Tel-Aviv Museum of Art: Daniel Tsal Exhibiting 'Party'
Photographer Daniel Tsal is the fourth winner of the Lauren and Mitchell Presser Photography Award for Young Israeli Photographers. This is his first exhibition in a museum.
Born in Tel-Aviv in 1985, Tsal lives and works in Tel-Aviv and Berlin. He graduated from the Fine Art Department at the Bezalel Academy of Arts and Design and from the Frankfurt Städelschule Student Exchange Program. He has exhibited solo and in group exhibitions in galleries in Israel and abroad. Tsal's works have appeared in local and international publications and magazines.
WHEN: Opening Thursday, 19 December 2019
Credit: Damian 2019 by Daniel Tsal
The exhibition displays photographs in various sizes and techniques all depicting seemingly European youngsters, in their twenties. There are simple color prints, large-scale wallpaper prints and a monumental light box. Each creates a separate, personal world on its own. The essence is appearance and façade. The most intimate, the most baring, is exposed and frozen in time. Tsal focuses on the position, the simplest ordinary act such as removing a stain from a shirt, peeling an egg, touching up a hairdo in front of a mirror, darning a sock or walking down stairs, etc. The figures insist, by remaining on their own activities, create a total silence for themselves within the external noise. “After setting up the scene I asked the models to repeat the activity again and again, over time, in order to capture that specific moment of total withdrawal into the activity,” says Tsal. He creates a diverse psychological range through carefully staged and planned photography. particular moment of action, that Tsal chooses to capture in his photographs, points to the fragile dividing line between the authentic and the staged.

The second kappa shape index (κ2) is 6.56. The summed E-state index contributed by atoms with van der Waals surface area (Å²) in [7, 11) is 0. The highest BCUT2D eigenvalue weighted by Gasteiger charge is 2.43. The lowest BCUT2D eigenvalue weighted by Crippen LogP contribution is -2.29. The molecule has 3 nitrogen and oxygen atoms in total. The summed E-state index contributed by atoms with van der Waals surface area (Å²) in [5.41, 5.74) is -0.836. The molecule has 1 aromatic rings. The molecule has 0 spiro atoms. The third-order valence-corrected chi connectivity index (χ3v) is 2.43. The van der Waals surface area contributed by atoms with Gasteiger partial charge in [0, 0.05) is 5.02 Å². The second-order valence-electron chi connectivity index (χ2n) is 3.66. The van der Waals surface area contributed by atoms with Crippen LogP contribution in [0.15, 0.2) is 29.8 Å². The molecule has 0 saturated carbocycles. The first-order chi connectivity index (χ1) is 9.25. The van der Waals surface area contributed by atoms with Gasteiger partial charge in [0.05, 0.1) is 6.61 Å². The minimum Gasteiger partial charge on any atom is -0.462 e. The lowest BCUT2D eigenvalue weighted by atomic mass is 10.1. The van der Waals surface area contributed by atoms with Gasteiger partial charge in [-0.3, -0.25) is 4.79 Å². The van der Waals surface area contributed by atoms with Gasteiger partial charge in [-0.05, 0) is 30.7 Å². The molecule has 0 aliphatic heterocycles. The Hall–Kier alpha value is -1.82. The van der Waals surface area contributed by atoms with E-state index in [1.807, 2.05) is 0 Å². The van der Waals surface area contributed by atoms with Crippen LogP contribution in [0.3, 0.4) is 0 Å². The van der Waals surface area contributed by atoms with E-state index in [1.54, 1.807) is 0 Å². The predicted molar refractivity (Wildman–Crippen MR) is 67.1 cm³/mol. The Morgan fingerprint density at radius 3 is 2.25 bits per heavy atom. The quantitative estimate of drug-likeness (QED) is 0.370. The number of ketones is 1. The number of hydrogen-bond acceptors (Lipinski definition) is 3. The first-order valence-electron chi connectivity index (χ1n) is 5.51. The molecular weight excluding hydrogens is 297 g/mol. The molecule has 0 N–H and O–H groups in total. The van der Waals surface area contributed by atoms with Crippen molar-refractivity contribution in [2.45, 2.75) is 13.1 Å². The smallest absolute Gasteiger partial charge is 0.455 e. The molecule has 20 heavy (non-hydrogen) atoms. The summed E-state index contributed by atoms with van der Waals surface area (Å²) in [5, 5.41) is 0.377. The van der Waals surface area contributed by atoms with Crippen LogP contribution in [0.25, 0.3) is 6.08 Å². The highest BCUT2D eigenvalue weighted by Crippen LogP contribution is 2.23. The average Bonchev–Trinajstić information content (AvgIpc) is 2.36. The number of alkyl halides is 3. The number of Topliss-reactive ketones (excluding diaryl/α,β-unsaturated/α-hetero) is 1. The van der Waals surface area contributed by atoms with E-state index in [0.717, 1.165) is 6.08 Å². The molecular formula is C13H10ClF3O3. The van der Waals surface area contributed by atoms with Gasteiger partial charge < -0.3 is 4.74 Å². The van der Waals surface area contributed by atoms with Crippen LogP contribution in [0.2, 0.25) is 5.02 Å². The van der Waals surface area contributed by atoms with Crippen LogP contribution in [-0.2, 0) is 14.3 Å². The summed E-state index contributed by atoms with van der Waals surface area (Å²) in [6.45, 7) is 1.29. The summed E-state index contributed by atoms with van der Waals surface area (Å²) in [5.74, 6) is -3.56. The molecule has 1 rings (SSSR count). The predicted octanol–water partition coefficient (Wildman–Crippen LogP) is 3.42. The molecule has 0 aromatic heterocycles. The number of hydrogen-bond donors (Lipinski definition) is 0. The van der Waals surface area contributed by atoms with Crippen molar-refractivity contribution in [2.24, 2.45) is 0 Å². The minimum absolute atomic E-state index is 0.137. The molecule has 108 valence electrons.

Alongside the photographs, Tsal presents works intentionally disrupted with Photoshop, making the viewer to reassess the medium’s reliability. The human body, is examined in the exhibition. The photographer’s intense closeness to the objects of his works, is evident. His photography excels in distilling the human from that which does not seek to be seen or remembered or become an image.
The Party, a monumental light box, is comprised of dozens of photographs of youngsters dancing. Each of the figures was photographed alone in the studio. Thus, the collation into one photograph is feigned. The work is in the center of the gallery and the size of the light box turns it into a sculptural-photographic element.
Tsal extracts silent dramas from these simple day-to-day activities. His photographs implore the viewer to pause and reflect.
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